First and foremost- be yourself because everyone else is taken! That’s not cliché-it is truly the most important piece of advice I can provide.
Discover an area that you are truly passionate about and dive in!
Applicants must clearly demonstrate “informed interest”!
Your application must leave no shadow of a doubt that you are prepared to succeed in your demanding academic major.
 Demonstrating you understand the challenges ahead is essential.
“Informed interest” can be demonstrated through:
  • In addition to completion of AP/IB/AICE coursework, engage in sustained formal or informal extracurricular activities and independent projects (we have plenty of ideas for an independent project)
  • Research: participation in local, regional and national competitions working with our competition educator. An AP class often includes a project or paper that can be the springboard for a larger project and a competitive venue.
  • Thoughtful college specific supplemental essays showcasing maturity and self-directed exploration of a potential narrow area of interest (i.e. stochastic processes in Financial Modeling, Genomics, Artificial Intelligence applications to bio-diversity modelling, pharmaceutical development or language processing and interpretation.)
I can guarantee you that there’s no magic formula for being accepted into a selective university, and any college advisor two tells you otherwise is being less than authentic with you. I can guarantee you that building an Educational & College Admissions Plan as early as eighth grade will greatly increase the likelihood of a student who is intrinsically motivated and prepared for academic success.  Students with goals and dreams are better students and live their high school years with greater ease than those who haven’t set some objectives.
Success begins with a student-led Strategic Educational & College Admissions Plan with actionable items!
If you come prepared daily and finish assigned tasks- you will finish your Common App core essay before summer!
Rising Seniors- Please reach out join our June Writers Block and Fall Sunday Series Writers. A dedicated time free of distraction to work on college applications and essays in a small-group and supportive setting. Space is limited!
Have an awesome day!
Bonnie R. Rabin, Ph.D.
Educational and College Admissions Consultant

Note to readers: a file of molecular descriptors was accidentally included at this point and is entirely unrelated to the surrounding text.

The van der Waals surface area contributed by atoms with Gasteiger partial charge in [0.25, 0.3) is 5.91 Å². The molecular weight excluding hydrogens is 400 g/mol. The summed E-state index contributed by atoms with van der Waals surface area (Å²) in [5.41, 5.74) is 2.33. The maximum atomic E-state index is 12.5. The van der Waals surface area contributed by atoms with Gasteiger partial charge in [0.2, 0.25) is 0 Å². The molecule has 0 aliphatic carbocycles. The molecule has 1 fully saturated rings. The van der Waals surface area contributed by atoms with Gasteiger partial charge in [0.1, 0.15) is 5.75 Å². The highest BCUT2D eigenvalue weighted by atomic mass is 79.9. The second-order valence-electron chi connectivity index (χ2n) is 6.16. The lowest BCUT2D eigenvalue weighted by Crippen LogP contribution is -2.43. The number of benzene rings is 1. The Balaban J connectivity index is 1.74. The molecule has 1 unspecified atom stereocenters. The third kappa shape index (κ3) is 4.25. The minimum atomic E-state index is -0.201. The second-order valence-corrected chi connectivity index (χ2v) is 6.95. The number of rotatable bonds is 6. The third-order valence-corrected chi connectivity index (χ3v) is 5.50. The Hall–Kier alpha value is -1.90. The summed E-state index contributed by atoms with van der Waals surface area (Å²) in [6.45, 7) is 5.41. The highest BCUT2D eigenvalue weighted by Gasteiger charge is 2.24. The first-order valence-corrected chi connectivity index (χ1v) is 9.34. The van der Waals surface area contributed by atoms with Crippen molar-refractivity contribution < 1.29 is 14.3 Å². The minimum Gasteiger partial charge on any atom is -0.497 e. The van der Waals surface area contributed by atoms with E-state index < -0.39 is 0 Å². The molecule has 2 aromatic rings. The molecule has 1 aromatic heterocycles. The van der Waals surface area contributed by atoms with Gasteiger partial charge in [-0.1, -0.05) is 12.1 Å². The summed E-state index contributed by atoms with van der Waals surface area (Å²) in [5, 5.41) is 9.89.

South Florida 561.509.0021    Click to View our Boca Raton Location
Boulder and Metro Denver Colorado 720.737.9944    Click to view Our Boulderand Metro Denver Locations
Nationwide  833.MY.ESSAY
Is Your High School Student on Target- Curious, Independent?


Discover and Explore College Advisor

Bonnie R. Rabin, Ph.D.

Guiding her clients to define and realize educational and career goals.
With over thirty years experience as a university professor and admissions committee member, you’re invited to leverage her extensive knowledge of university curricula and career opportunities.
Be inspired!
Pre-College Academic Advising!
Congrats!!!  A SAMPLE of our Recent College Acceptances Include:
Congrats!!! A SAMPLE of our recent College Acceptances Include:
UC Berkeley, Carnegie Mellon, UPenn, Princeton, Cornell, U. Michigan, Northwestern, Georgia Tech, Barnard, Columbia, Smith, Stanford, University of North Carolina, Vassar, Brown, Bowdoin, Wellesley, USC, Emory, U.Illinois, Notre Dame, NYU, Rice, University of Chicago, Washington University (WUSTL), Drexel, Tulane, London School of Economics, Purdue, Swarthmore, SCAD, Ohio, Georgetown, Hamilton, Reed, Miami, Johns Hopkins, University of Florida, University of Arizona, Penn State, Villanova, Northeastern, SUNY-ESF, St. Johns, Embry-Riddle, Colgate, Fordham, Columbia, Barnard, Syracuse, Swarthmore, Pittsburgh, Dickinson, Colorado, Rensselaer Polytechnic Institute, Howard, Fordham, SUNY Stonybrook, Duke, Case Western, Rochester Institute of Technology, Parsons, Virginia Tech, Boston U., Hobart & William Smith, Claremont Mckenna, Davidson, Westpoint, Gettysburg, Amherst, Temple, Denison, Howard, UT Austin, SUNY-Binghamton, Hamilton, George Washington, American, Indiana, SMU, James Madison, and many more!…